The Ultimate Morning Zen Ritual to Follow for AConfident & Calm Start 48 Do you know what the old Japanese warriors and baseball players have in common? Before they go out to battle/competition, they have their own rituals. Now, if we as CEOs and decisionmakers see every day of our lives as a battle, a competition, or a journey that we should feel like winning then why don’t we prepare for it with a nice ritual?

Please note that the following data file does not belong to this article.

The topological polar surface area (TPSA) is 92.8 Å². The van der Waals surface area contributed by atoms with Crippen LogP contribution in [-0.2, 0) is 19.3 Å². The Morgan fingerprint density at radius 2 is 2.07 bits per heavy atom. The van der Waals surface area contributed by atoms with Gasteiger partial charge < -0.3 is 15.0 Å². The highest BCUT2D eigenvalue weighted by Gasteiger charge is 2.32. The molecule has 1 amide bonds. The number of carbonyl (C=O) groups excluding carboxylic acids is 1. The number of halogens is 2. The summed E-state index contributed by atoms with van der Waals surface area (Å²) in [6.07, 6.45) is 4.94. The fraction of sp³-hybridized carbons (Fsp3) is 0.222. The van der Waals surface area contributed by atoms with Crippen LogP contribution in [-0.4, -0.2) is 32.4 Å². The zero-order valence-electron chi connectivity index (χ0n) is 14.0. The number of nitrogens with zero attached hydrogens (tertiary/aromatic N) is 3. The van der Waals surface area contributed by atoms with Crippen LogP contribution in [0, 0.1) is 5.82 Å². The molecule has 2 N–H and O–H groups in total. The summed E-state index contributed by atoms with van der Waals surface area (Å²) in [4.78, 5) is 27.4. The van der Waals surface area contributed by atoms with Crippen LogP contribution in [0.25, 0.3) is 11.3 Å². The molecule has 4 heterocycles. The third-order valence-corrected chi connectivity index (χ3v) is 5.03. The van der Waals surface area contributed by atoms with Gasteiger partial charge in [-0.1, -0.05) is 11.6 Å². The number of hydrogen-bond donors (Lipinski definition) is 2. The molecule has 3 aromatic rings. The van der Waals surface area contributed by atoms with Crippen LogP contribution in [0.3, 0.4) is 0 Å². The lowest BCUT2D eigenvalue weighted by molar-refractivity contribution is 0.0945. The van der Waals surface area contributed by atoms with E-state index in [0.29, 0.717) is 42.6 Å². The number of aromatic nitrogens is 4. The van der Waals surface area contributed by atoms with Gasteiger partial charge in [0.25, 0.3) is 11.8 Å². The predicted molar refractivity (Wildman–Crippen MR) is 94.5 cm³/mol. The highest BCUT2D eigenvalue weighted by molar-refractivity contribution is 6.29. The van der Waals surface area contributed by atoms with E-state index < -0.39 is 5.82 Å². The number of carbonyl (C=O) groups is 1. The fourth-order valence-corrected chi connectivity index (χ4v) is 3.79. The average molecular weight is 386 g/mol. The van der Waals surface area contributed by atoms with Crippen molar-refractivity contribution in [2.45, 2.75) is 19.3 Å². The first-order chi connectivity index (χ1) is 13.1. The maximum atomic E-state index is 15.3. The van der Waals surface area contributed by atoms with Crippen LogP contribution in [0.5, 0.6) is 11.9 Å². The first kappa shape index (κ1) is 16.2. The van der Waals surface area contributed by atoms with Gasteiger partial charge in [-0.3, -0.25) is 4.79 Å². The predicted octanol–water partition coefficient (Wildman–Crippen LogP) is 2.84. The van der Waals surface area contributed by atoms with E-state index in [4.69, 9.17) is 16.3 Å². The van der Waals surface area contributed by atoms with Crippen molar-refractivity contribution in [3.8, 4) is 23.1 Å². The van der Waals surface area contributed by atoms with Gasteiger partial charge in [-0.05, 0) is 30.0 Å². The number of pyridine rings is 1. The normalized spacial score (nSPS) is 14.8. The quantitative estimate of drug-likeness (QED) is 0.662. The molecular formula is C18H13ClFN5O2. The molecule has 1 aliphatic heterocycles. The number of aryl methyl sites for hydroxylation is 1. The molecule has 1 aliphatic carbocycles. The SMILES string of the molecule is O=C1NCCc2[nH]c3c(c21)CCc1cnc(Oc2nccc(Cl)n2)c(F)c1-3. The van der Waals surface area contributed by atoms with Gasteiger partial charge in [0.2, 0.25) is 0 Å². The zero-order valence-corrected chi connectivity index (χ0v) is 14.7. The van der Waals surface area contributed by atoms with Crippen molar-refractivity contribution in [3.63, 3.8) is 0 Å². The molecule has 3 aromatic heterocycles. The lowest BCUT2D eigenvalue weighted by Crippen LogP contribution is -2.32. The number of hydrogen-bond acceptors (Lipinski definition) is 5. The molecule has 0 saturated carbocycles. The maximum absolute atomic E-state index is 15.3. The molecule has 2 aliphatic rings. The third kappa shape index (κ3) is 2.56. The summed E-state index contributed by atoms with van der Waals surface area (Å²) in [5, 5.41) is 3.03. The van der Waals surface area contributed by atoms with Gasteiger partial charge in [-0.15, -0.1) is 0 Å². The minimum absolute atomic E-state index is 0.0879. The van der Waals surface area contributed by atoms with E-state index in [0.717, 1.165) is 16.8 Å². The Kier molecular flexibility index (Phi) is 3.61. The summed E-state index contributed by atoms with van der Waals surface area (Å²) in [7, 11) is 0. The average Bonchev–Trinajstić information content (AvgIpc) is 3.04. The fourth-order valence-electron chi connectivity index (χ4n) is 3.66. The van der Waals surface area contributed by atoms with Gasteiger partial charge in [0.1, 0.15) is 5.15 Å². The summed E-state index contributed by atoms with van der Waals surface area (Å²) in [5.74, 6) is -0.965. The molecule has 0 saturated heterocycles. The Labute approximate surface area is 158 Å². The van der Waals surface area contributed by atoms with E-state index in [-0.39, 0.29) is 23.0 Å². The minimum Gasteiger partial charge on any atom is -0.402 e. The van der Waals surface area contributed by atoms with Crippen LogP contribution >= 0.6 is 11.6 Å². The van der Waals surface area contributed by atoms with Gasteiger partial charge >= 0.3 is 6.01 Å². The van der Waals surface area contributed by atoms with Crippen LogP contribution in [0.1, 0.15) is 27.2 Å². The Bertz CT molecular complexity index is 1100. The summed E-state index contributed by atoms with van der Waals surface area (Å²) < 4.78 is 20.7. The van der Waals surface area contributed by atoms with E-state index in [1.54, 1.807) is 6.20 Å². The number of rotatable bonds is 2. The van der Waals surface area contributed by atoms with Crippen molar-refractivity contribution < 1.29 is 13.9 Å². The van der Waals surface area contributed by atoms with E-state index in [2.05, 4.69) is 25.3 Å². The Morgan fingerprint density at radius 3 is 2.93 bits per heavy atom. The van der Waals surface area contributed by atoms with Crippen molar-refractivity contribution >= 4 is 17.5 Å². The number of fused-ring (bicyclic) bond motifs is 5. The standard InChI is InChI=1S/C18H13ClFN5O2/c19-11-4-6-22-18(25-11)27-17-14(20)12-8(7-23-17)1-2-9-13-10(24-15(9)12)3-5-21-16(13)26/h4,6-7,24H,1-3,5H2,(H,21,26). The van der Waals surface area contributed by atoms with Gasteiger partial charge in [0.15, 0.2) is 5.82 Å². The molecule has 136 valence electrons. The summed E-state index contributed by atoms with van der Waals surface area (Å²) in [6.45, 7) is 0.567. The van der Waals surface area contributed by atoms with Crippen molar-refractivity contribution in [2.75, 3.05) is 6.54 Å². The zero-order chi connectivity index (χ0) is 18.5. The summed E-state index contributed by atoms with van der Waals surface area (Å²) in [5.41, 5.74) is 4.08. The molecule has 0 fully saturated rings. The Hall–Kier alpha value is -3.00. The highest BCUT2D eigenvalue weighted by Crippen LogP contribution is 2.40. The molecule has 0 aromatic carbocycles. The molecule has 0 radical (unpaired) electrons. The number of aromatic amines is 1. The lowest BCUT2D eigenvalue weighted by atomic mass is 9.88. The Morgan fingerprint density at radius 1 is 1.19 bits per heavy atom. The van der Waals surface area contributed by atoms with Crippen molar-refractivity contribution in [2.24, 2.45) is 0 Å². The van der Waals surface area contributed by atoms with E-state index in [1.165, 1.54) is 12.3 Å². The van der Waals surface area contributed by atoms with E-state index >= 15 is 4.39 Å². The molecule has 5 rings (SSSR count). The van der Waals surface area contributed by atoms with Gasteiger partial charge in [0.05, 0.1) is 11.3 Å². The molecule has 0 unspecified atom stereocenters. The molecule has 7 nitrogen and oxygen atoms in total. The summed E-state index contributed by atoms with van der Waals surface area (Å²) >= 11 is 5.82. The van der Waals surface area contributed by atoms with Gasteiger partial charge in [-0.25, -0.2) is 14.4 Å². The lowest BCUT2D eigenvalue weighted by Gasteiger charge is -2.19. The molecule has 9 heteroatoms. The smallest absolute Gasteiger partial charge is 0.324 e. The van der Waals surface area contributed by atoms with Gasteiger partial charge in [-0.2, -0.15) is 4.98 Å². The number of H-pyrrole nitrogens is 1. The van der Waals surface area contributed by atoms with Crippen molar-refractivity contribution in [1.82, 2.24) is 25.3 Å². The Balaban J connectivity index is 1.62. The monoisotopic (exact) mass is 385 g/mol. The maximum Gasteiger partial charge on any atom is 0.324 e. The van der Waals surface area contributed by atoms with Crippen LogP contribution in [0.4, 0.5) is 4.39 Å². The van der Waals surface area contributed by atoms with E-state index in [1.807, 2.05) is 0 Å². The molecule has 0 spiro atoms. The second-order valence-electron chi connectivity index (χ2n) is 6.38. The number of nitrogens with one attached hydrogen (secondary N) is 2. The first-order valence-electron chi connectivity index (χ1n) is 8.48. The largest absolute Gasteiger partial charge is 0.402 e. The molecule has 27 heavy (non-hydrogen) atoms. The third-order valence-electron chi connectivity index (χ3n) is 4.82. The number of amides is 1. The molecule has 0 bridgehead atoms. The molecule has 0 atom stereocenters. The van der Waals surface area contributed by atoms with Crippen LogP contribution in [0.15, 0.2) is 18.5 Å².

49 For many years, we have heard about the importance of morning routines and the benefits of having great habits before our day’s responsibilities start. In fact, great leaders recommend books like 5 am Club, and Miracle Morning where all of them have something in common, exalt the power of incorporating great habits during the mornings. Now, if we know about it, why don’t we jump into the adventure of trying it? So, in the next lines, Adrian Gonzalez shares the ultimate Morning Zen habits to follow for a confident & calm start, in order to have the best morning routine before your day begins. For example, let’s say that you have days that you are so immersed in your business, meetings, or responsibilities, that you will seek to have, “Balance” before your day start. In other words, you choose to incorporate the habit of setting a time of “calm” before the storm. One way of achieving this is through Collected Conscious Breathing, which is a way to close your eyes, disconnect from the world, and start a conscious breathing process, first by focusing on your breath and then trying not to think about anything, by creating the gymnastic of being present and calming your brain from all those thoughts that bombard us. This helps us to clean the path before submerging in the next step, by focusing on our breathing and calming down. Second, once you are completely calm and conscious, then you can start thinking of a solution to a pending issue that is pounding in your head, with the advantage that now you are cool, calm, and collected, and the thought will come from a neutral and natural state to solve that problem, and not from an emotional state, which is how we make most of our decisions. This similar state can be compared with runners or people that practice jogging. Their bodies get into the famous state called “the zone” also known as “the flow state”, making their brain cool and calm while running, but then a thought, idea, or a possible solution to a problem pops into their head, and they start recreating mentally the steps to resolve a specific issue that has been pending to take action. This is because these states of mind make the body release stress and produce endorphins with all their benefits. And the best part is that in the end, you will have the benefits of a sense of clarity and proactiveness. Nonetheless, you can exchange CCB with guided meditation, yoga breathing, praying, or any state that gives you calmness, so you can reset your mind, before the 60,000 thoughts or more, that we have during the day. Once you are calm then you can pump yourself by working on your confidence. A good technique is to work on your 5 pillars during your morning: VISION & STRATEGY “And the best part is that in the end, you will have the benefits of a sense of clarity and proactiveness.”